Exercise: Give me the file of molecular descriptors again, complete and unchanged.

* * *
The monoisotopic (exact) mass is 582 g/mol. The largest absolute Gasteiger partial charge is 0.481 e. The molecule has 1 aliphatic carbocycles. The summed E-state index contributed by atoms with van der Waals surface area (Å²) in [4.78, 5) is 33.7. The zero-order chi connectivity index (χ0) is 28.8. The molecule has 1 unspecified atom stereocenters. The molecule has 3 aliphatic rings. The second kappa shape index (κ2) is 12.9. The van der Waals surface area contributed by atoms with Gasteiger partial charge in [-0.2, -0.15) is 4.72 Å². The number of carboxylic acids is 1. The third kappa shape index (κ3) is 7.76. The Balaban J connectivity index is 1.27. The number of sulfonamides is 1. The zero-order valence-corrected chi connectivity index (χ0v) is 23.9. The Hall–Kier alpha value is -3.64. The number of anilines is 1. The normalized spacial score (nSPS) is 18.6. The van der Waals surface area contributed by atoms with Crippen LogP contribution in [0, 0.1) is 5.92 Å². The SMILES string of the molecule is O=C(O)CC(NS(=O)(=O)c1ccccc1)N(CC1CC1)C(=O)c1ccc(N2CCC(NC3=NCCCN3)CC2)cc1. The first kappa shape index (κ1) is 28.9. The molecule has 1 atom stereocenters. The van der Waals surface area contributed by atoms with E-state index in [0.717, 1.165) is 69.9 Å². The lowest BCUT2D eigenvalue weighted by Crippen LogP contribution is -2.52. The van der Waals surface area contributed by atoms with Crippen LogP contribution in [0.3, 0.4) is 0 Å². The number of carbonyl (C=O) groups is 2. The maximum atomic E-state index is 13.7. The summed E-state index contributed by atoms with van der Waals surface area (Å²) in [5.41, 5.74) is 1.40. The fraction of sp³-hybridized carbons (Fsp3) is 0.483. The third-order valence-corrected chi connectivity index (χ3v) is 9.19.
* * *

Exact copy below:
The monoisotopic (exact) mass is 582 g/mol. The largest absolute Gasteiger partial charge is 0.481 e. The molecule has 1 aliphatic carbocycles. The summed E-state index contributed by atoms with van der Waals surface area (Å²) in [4.78, 5) is 33.7. The zero-order chi connectivity index (χ0) is 28.8. The molecule has 1 unspecified atom stereocenters. The molecule has 3 aliphatic rings. The second kappa shape index (κ2) is 12.9. The van der Waals surface area contributed by atoms with Gasteiger partial charge in [-0.2, -0.15) is 4.72 Å². The number of carboxylic acids is 1. The third kappa shape index (κ3) is 7.76. The Balaban J connectivity index is 1.27. The number of sulfonamides is 1. The zero-order valence-corrected chi connectivity index (χ0v) is 23.9. The Hall–Kier alpha value is -3.64. The number of anilines is 1. The normalized spacial score (nSPS) is 18.6. The van der Waals surface area contributed by atoms with Crippen LogP contribution in [0, 0.1) is 5.92 Å². The SMILES string of the molecule is O=C(O)CC(NS(=O)(=O)c1ccccc1)N(CC1CC1)C(=O)c1ccc(N2CCC(NC3=NCCCN3)CC2)cc1. The first kappa shape index (κ1) is 28.9. The molecule has 1 atom stereocenters. The van der Waals surface area contributed by atoms with E-state index in [0.717, 1.165) is 69.9 Å². The lowest BCUT2D eigenvalue weighted by Crippen LogP contribution is -2.52. The van der Waals surface area contributed by atoms with Crippen LogP contribution in [0.3, 0.4) is 0 Å². The number of carbonyl (C=O) groups is 2. The maximum atomic E-state index is 13.7. The summed E-state index contributed by atoms with van der Waals surface area (Å²) in [5.41, 5.74) is 1.40. The fraction of sp³-hybridized carbons (Fsp3) is 0.483. The third-order valence-corrected chi connectivity index (χ3v) is 9.19.